The traditional flight bag is still an important part of the general aviation cockpit despite the rise of the EFB. Redback Aviation's guide to flight bags features some of the best around.
In todays cockpit, where the electronic flight bag (EFB) israpidly gaining popularity, it is a fair question to ask if the faithful old physical flight bag still has a place.
We've carried them for years stuffed with charts, protractors, ERSA, whiz wheels, checklists, pens that don't work, pens that do work, pencils, erasers, DAPS, ADDGM s and bits and pieces of the AIP. But nowadays, all of that information and capability is contained within a small electronic tablet.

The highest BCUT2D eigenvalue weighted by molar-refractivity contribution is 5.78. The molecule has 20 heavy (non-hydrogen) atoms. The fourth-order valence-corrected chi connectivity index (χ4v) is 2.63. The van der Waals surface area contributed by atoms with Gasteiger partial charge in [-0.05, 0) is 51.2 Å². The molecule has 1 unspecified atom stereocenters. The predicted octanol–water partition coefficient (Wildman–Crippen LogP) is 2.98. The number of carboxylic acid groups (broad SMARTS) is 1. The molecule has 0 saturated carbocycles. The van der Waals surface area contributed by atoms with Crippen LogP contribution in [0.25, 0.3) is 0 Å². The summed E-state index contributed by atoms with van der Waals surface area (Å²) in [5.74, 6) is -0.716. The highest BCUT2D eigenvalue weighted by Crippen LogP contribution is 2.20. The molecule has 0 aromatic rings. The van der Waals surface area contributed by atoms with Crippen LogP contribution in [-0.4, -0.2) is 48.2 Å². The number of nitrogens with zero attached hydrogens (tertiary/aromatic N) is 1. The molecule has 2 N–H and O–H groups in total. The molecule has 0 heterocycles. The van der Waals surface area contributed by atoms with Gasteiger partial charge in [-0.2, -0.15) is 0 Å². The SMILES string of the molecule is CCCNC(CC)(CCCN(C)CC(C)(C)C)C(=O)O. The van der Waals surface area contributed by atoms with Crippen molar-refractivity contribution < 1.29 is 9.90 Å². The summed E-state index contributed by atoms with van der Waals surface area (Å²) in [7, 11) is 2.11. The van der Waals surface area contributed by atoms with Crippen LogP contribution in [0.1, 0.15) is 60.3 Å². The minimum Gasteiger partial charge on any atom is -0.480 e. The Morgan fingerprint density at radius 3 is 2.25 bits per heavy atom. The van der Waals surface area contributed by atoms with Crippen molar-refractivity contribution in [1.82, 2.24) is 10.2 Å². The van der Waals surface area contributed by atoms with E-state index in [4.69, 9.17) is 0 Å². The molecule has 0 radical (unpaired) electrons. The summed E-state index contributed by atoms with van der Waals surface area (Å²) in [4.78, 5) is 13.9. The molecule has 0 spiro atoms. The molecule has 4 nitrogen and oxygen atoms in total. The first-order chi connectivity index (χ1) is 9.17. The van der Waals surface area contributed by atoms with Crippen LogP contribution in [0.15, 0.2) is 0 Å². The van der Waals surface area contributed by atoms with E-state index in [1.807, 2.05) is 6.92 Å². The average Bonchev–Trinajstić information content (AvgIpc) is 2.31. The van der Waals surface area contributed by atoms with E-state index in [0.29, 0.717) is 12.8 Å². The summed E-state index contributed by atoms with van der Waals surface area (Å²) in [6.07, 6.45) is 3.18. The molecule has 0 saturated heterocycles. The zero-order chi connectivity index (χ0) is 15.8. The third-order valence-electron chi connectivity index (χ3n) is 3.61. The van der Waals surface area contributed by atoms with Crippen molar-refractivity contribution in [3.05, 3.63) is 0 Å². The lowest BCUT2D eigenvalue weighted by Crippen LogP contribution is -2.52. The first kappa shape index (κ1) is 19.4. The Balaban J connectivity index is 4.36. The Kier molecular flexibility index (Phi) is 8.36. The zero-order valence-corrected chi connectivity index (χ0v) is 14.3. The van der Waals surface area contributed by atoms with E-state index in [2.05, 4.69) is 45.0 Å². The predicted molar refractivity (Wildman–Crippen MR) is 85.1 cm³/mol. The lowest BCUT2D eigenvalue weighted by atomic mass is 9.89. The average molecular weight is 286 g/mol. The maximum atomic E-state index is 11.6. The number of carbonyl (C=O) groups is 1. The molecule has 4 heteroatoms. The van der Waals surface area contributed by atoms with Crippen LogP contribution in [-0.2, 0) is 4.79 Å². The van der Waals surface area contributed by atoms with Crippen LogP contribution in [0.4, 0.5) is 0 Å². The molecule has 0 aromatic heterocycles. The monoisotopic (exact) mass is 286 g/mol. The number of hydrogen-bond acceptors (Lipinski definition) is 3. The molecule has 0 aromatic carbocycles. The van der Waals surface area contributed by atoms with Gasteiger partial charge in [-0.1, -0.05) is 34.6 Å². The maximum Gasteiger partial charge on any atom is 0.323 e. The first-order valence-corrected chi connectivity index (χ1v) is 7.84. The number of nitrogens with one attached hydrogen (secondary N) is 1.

Although FAA and Airservices have approved EFBs like AvPlan and USRunways as suppliers of charts and other aeronautical publications, the developers of these apps will tell you not to rely on an EFB alone.
Although their products are sound, the iPads and other tablet devices that deliver them are not.
And then there are the students. The training syllabus currently doesn't allow student pilots to use EFBs as sole-source of navigation materials, meaning they still need something to carry their tools of trade.
Yes, contrary to rumors, the flight bag is alive and well and living in the back seat, but they look very different now to what some of us were used to when we started out in aviation.
In days gone, the flight bag was basically a three-dimensional oblong with a handle on top with three length-wise dividers on the inside. The more up-market varieties might have a zipper on the outside and a combination lock.